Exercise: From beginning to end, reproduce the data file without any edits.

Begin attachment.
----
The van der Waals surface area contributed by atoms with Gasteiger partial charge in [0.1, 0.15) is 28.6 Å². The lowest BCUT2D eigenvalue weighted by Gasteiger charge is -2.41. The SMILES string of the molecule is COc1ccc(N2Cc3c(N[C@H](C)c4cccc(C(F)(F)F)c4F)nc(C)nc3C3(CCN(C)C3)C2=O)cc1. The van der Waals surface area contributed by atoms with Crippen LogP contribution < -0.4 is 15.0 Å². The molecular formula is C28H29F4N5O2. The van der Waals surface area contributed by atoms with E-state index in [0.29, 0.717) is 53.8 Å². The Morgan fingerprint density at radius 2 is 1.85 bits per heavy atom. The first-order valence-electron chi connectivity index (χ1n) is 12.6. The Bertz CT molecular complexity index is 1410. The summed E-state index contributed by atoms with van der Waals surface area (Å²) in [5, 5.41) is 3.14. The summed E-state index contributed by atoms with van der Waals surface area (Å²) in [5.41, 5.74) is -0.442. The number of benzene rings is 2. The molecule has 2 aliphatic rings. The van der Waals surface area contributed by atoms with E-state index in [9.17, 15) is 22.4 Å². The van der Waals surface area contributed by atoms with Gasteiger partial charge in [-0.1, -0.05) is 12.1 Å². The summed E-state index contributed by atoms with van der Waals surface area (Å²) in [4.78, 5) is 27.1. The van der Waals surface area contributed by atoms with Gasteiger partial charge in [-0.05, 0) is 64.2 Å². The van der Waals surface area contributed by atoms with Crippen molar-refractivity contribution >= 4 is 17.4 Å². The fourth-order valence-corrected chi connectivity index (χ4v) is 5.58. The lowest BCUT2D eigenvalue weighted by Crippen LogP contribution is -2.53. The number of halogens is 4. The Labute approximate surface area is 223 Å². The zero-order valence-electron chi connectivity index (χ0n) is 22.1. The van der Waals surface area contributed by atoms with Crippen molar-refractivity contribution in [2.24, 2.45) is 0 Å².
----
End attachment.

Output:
The van der Waals surface area contributed by atoms with Gasteiger partial charge in [0.1, 0.15) is 28.6 Å². The lowest BCUT2D eigenvalue weighted by Gasteiger charge is -2.41. The SMILES string of the molecule is COc1ccc(N2Cc3c(N[C@H](C)c4cccc(C(F)(F)F)c4F)nc(C)nc3C3(CCN(C)C3)C2=O)cc1. The van der Waals surface area contributed by atoms with Crippen LogP contribution < -0.4 is 15.0 Å². The molecular formula is C28H29F4N5O2. The van der Waals surface area contributed by atoms with E-state index in [0.29, 0.717) is 53.8 Å². The Morgan fingerprint density at radius 2 is 1.85 bits per heavy atom. The first-order valence-electron chi connectivity index (χ1n) is 12.6. The Bertz CT molecular complexity index is 1410. The summed E-state index contributed by atoms with van der Waals surface area (Å²) in [5, 5.41) is 3.14. The summed E-state index contributed by atoms with van der Waals surface area (Å²) in [5.41, 5.74) is -0.442. The number of benzene rings is 2. The molecule has 2 aliphatic rings. The van der Waals surface area contributed by atoms with E-state index in [9.17, 15) is 22.4 Å². The van der Waals surface area contributed by atoms with Gasteiger partial charge in [-0.1, -0.05) is 12.1 Å². The summed E-state index contributed by atoms with van der Waals surface area (Å²) in [4.78, 5) is 27.1. The van der Waals surface area contributed by atoms with Gasteiger partial charge in [-0.05, 0) is 64.2 Å². The van der Waals surface area contributed by atoms with Crippen molar-refractivity contribution >= 4 is 17.4 Å². The fourth-order valence-corrected chi connectivity index (χ4v) is 5.58. The lowest BCUT2D eigenvalue weighted by Crippen LogP contribution is -2.53. The number of halogens is 4. The Labute approximate surface area is 223 Å². The zero-order valence-electron chi connectivity index (χ0n) is 22.1. The van der Waals surface area contributed by atoms with Crippen molar-refractivity contribution in [2.24, 2.45) is 0 Å².